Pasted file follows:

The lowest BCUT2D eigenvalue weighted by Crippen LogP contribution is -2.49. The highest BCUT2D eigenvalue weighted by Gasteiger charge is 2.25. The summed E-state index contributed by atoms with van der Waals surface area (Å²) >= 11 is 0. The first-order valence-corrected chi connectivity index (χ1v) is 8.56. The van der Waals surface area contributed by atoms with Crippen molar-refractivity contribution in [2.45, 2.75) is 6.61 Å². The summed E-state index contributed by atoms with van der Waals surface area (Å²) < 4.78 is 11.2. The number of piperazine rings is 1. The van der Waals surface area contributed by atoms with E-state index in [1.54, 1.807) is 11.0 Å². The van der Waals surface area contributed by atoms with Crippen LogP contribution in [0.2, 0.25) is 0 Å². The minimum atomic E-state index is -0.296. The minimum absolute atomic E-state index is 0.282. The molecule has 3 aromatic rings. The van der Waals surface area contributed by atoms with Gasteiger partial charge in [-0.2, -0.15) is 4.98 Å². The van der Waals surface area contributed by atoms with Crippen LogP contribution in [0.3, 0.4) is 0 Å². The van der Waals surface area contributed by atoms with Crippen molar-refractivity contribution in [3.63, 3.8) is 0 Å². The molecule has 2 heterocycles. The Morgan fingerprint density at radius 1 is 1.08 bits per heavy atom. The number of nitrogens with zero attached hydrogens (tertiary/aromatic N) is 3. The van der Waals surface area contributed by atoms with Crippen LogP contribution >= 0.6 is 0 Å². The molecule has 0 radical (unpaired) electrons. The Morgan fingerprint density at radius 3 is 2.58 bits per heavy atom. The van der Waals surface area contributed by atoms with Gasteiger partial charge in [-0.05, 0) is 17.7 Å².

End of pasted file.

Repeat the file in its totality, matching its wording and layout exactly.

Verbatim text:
The lowest BCUT2D eigenvalue weighted by Crippen LogP contribution is -2.49. The highest BCUT2D eigenvalue weighted by Gasteiger charge is 2.25. The summed E-state index contributed by atoms with van der Waals surface area (Å²) >= 11 is 0. The first-order valence-corrected chi connectivity index (χ1v) is 8.56. The van der Waals surface area contributed by atoms with Crippen molar-refractivity contribution in [2.45, 2.75) is 6.61 Å². The summed E-state index contributed by atoms with van der Waals surface area (Å²) < 4.78 is 11.2. The number of piperazine rings is 1. The van der Waals surface area contributed by atoms with E-state index in [1.54, 1.807) is 11.0 Å². The van der Waals surface area contributed by atoms with Crippen LogP contribution in [0.2, 0.25) is 0 Å². The minimum atomic E-state index is -0.296. The minimum absolute atomic E-state index is 0.282. The molecule has 3 aromatic rings. The van der Waals surface area contributed by atoms with Gasteiger partial charge in [-0.2, -0.15) is 4.98 Å². The van der Waals surface area contributed by atoms with Crippen LogP contribution in [0.3, 0.4) is 0 Å². The van der Waals surface area contributed by atoms with Crippen molar-refractivity contribution in [3.63, 3.8) is 0 Å². The molecule has 2 heterocycles. The Morgan fingerprint density at radius 1 is 1.08 bits per heavy atom. The number of nitrogens with zero attached hydrogens (tertiary/aromatic N) is 3. The van der Waals surface area contributed by atoms with Crippen LogP contribution >= 0.6 is 0 Å². The molecule has 0 radical (unpaired) electrons. The Morgan fingerprint density at radius 3 is 2.58 bits per heavy atom. The van der Waals surface area contributed by atoms with Gasteiger partial charge in [-0.05, 0) is 17.7 Å².